“They have adopted the freemium scheme and it's just not what any fan would have wanted,” commented one member of Pocket Gamer's App Army community.

“It should have been called Manticore as it resembles little from the GoF series,” added another.

But is the monetisation in Galaxy on Fire 3 - Manticore really so egregious?

Racking up credits

To progress through the main story missions in Galaxy on Fire 3 - Manticore, you need to first gather intel on the target's location by playing through contract missions until you happen upon Gang Informants.

Take these out, and you get a step closer to zeroing in on your primary targets.

But each mission has a difficulty rating - Moderate means you'll likely survive, while Risky warns you're more up against it - based on the power of your own ship.

And this in turn feeds back into the upgrade loop that powers Manticore and so many other free-to-play games: play missions to earn soft currency, plough the currency into upgrades, unlock more missions.

In Manticore, this currency is called Credits. But although you'll mostly earn this currency through mission rewards, you can also buy it in bundles ranging from $4.99 for 20,000 to $99.99 for 560,000.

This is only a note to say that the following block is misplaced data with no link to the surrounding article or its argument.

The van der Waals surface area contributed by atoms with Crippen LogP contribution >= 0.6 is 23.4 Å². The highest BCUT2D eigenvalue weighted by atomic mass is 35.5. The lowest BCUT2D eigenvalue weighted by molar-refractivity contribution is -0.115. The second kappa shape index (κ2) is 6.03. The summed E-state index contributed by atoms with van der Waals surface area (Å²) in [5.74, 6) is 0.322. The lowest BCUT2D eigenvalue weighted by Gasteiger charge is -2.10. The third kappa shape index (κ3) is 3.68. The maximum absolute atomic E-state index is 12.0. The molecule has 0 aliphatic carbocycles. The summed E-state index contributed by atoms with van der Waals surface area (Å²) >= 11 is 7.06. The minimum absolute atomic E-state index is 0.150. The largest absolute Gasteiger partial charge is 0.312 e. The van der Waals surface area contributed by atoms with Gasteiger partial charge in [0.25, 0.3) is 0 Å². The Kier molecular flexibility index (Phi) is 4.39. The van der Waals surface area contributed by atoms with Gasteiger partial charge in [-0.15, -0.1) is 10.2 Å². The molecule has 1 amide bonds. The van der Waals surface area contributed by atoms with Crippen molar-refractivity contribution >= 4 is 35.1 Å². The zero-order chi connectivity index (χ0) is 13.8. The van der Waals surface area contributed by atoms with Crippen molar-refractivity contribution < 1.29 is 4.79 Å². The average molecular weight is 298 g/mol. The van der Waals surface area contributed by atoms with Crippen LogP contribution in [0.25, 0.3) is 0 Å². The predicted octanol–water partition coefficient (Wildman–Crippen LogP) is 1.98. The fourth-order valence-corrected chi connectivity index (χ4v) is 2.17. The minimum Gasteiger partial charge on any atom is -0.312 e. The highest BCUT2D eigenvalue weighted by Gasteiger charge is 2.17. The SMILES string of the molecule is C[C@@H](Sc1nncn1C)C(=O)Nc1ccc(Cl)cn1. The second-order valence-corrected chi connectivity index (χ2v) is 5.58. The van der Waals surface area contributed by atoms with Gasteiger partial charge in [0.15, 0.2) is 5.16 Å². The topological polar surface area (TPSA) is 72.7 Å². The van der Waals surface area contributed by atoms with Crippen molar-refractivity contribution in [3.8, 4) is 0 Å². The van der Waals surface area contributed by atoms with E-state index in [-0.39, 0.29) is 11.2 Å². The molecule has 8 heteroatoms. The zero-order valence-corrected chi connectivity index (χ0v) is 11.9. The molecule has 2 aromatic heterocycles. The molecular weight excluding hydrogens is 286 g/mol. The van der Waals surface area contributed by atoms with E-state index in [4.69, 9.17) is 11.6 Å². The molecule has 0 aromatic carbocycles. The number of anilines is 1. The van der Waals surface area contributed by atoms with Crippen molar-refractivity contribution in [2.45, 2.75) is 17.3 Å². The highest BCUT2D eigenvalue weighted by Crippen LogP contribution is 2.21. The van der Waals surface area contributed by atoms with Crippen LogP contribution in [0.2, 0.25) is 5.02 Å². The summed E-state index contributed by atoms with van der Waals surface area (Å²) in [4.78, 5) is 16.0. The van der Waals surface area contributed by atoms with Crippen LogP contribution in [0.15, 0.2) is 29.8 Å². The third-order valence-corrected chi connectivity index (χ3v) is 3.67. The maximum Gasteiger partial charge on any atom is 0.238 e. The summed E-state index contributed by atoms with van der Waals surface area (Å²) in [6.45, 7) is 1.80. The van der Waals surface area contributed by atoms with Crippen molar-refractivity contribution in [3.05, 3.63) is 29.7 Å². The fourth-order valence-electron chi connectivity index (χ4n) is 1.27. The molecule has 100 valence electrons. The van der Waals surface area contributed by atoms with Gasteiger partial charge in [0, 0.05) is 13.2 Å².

Mhaan-tiq Roadshow

This means that other than its relative abundance, Credits are not a great deal more 'soft' than the premium currency Mhaan-tiq.

Mhaan-tiq bundles range from $4.99 for 500 to $99.99 for 14,000. It's used primarily for skipping upgrade timers, but it can also be used in lieu of Revive Charges. Revivals cost 10 Mhaan-tiq apiece.

Elsewhere, you can use Mhaan-tiq to open Cargo Boxes of varying value - Mining (25 Mhaan-tiq), Terran (100) and Nivelian (300) - for rewards from additional Credits to entire new ships.

So far, so standard. But perhaps the most unusual thing about the relationship between hard and soft currencies here is that one cannot be used to buy another.

Hard currency cannot be used to buy soft currency.

If you lack the soft currency to complete an upgrade, standard F2P practise is that you pay the remainder using hard currency. Here that's not an option, which will be a grating experience for some.

At best, it's an attempt to keep the player coming back to play more missions to stock up on Credits, perhaps to ensure that a committed player doesn't run out of content too quickly.